Don't Blame, Take Responsibility
By Mia, age 17, North Carolina
Sweet Advice Featured Columnist
Courtney, age 14, writes:
Okay, so a while back I started hanging out with "the wrong crowd," I guess you would say. I started smoking in August, and then in October I smoked some marijuana. Well, after that I decided that it wasn't giving me the high I was looking for, so I tried some pills. The pills worked good, but I knew it was seriously deadly. But at this point in life I didn't care.
My dad is emotionally abusive to me, calling me names, and constantly yelling and screaming. It's horrible. But when I was high, it was all okay. Well, a few weeks ago my phone went off at about 3 am, so my mom checked it the next morning. The message was about some drugs, and yes, I was finally caught.
It was horrible, but I decided to totally open up with my mom and tell her why I was doing the drugs. I told her the main reason was because I didn't like the way my dad was treating me. I didn't like the way he acts, and I don't like living where I do. So we had a meeting at my best friend Kaitlyn's house to discuss the drug problems, because she was doing it too. So we were totally honest, and while there my sister mentioned about Kaitlyn and I cutting ourselves, so yes, that was out in the open too.
Well, a few weeks after all this drama was over, my dad got into an argument. It wasn't the normal kind either. We were screaming and cussing, and he busted my lip. So after that, Kaitlyn and I had to talk to some therapists and some school counselors. It really isn't helping that much actually. It's making it worse for us.
My dad and Kaitlyn's dad are major alcoholics, and are on some drugs. We understand that our moms don't want to leave our dads behind, but they don't understand where we're coming from. When they were growing up, they all had dads who loved them, and they could have friends over. Our fathers' alcoholism has completely destroyed our entire childhood. We were those kids who couldn't have friends over, the only kids in the class who couldn't go to the birthday parties. When we were in 1st grade my dad went to rehab, so I couldn't play on the baseball team like I wanted to.
What do you think we should do? Should we try to forgive and forget? Do you understand where we're coming from?
Childhood is a state of mind, and it goes so much faster than anyone could ever think. I grew up to 8 years old with an alcoholic and drug abusing father. I used to think when he would drag me through the house by my hair that the drugs gave him an excuse, because he couldn't help it. But you may know yourself that drugs don't make that big of a difference.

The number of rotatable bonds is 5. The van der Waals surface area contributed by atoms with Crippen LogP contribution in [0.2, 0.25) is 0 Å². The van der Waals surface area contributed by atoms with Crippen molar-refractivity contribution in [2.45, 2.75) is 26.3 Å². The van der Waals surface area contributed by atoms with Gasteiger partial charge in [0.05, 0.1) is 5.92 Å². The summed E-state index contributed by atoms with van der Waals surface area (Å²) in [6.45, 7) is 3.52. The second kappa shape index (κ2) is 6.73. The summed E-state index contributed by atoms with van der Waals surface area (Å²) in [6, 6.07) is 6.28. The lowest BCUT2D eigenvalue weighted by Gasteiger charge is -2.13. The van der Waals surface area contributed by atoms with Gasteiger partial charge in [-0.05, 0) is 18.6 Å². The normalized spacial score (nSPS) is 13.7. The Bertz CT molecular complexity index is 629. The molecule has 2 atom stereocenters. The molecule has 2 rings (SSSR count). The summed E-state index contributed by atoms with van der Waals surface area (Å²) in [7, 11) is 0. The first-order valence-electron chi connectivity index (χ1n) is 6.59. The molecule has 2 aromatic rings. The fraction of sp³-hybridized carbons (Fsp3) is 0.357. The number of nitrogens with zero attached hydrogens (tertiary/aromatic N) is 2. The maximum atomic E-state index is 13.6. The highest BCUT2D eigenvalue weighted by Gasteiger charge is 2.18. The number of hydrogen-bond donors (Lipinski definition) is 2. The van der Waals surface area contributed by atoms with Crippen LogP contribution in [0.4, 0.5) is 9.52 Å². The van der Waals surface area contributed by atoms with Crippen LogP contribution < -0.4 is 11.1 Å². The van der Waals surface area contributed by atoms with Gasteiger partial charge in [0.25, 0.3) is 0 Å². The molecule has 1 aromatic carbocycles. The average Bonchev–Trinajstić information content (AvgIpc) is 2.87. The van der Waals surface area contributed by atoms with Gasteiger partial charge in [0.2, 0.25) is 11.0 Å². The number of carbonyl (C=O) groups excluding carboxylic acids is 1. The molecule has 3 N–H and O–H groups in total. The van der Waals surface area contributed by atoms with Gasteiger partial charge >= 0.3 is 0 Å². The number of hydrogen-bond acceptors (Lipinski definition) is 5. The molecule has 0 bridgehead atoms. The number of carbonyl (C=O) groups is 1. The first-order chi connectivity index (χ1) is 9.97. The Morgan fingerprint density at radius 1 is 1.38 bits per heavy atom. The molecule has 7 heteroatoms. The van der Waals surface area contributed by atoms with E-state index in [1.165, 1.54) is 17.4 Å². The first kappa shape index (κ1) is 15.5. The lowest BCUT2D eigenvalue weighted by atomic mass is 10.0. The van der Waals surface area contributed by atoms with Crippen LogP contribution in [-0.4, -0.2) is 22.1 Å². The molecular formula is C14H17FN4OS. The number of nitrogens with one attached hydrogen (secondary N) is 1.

Forgiving and forgetting is easier said than done. Honestly, 10 years down the road, you may forgive, but truly you will never forget. Life isn't fair sometimes. It's worse for some than others, and sometimes you'll see someone else and wonder why their life is better than yours, but on the inside they may have it just as bad, if not worse.
I am just now getting back into contact with my dad a little over a year ago, and now he has 3 other children, and I see them play, laugh, and spend time together, things he never did with me. And I can honestly say I feel let down. Nevertheless, he is my father, so forgive him? I still haven't and I have definitely not forgotten.
But one day down the road he will be gone, and I will know I tried. You cannot blame him solely; you lost your childhood because of his alcohol abuse, but you also abused drugs and your body. You cannot use the excuse that it's his fault - you did the drugs.
Courtney, this is your life, not his, no matter how he treats you or how your friend is treated. Doing drugs and cutting isn't hurting him - it's only hurting you. You're becoming him; if you stoop to his level, you are no better than he is. Yes, after a while drugs and alcohol abuse is addictive, but it takes the first few times for people to become that way. It's your choice to pick up a beer or swallow a pill. I believe you should continue to see the professional help you have been visiting, and I think you should ask your therapists and counselors if they think you and Kaitlyn should have a family session with your dads.
Courtney, this is your life, not his. You cannot let his mistakes destroy your life and what you could have from it. I know your pain - the loss of childhood is painful, and it will be with you for the rest of your life - but don't waste and ruin your teenage and early adult years.
Don't Give Up,
Editor's Note: Each of us struggles through life with one or more handicaps, disadvantages of some kind. For each person, the struggle is different, and by no means is it fair or the pain equal. We may have grown up with poverty, or a physical ailment or limitation. We may be the child of divorce, or of abusive or alcoholic parents. We may dislike aspects of our physical appearance, or lack natural athletic, social, or academic abilities. It's easy to blame our parents, God, society, our school system, and so on for our situation. I applaud Mia for recognizing that there comes a point when, in order to move forward, we need to accept the hand we were dealt and make the best of it. Victory over adversity is better than victimhood by excuse. The best thing for Courtney and all of us is to call on our inner or spiritual strength and say to ourselves every day, "This isn't going to ruin my life - I'm going to beat this!" - Stephanie Lynn